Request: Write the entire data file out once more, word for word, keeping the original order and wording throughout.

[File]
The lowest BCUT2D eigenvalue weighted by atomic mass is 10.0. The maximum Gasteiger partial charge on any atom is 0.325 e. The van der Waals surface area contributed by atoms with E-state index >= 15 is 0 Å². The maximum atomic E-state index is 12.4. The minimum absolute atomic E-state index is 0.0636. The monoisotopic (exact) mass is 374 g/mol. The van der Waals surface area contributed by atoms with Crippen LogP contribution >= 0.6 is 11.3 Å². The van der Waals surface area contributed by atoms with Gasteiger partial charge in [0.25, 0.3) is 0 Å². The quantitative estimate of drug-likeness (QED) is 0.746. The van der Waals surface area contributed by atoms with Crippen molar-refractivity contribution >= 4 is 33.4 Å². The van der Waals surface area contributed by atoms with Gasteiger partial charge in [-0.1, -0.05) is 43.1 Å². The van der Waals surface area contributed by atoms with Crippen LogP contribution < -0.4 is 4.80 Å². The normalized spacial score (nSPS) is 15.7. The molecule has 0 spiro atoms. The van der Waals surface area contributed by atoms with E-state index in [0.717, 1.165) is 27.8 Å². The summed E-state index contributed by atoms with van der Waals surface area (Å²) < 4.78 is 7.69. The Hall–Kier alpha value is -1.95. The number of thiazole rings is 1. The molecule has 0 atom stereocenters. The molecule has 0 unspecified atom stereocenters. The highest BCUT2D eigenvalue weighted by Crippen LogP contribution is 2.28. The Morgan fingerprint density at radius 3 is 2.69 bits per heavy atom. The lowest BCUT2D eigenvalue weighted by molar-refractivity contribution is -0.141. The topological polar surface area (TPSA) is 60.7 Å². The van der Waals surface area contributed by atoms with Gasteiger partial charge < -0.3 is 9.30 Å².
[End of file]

The lowest BCUT2D eigenvalue weighted by atomic mass is 10.0. The maximum Gasteiger partial charge on any atom is 0.325 e. The van der Waals surface area contributed by atoms with E-state index >= 15 is 0 Å². The maximum atomic E-state index is 12.4. The minimum absolute atomic E-state index is 0.0636. The monoisotopic (exact) mass is 374 g/mol. The van der Waals surface area contributed by atoms with Crippen LogP contribution >= 0.6 is 11.3 Å². The van der Waals surface area contributed by atoms with Gasteiger partial charge in [0.25, 0.3) is 0 Å². The quantitative estimate of drug-likeness (QED) is 0.746. The van der Waals surface area contributed by atoms with Crippen molar-refractivity contribution >= 4 is 33.4 Å². The van der Waals surface area contributed by atoms with Gasteiger partial charge in [-0.1, -0.05) is 43.1 Å². The van der Waals surface area contributed by atoms with Crippen LogP contribution < -0.4 is 4.80 Å². The normalized spacial score (nSPS) is 15.7. The molecule has 0 spiro atoms. The van der Waals surface area contributed by atoms with E-state index in [0.717, 1.165) is 27.8 Å². The summed E-state index contributed by atoms with van der Waals surface area (Å²) < 4.78 is 7.69. The Hall–Kier alpha value is -1.95. The number of thiazole rings is 1. The molecule has 0 atom stereocenters. The molecule has 0 unspecified atom stereocenters. The highest BCUT2D eigenvalue weighted by Crippen LogP contribution is 2.28. The Morgan fingerprint density at radius 3 is 2.69 bits per heavy atom. The lowest BCUT2D eigenvalue weighted by molar-refractivity contribution is -0.141. The topological polar surface area (TPSA) is 60.7 Å². The van der Waals surface area contributed by atoms with Gasteiger partial charge < -0.3 is 9.30 Å².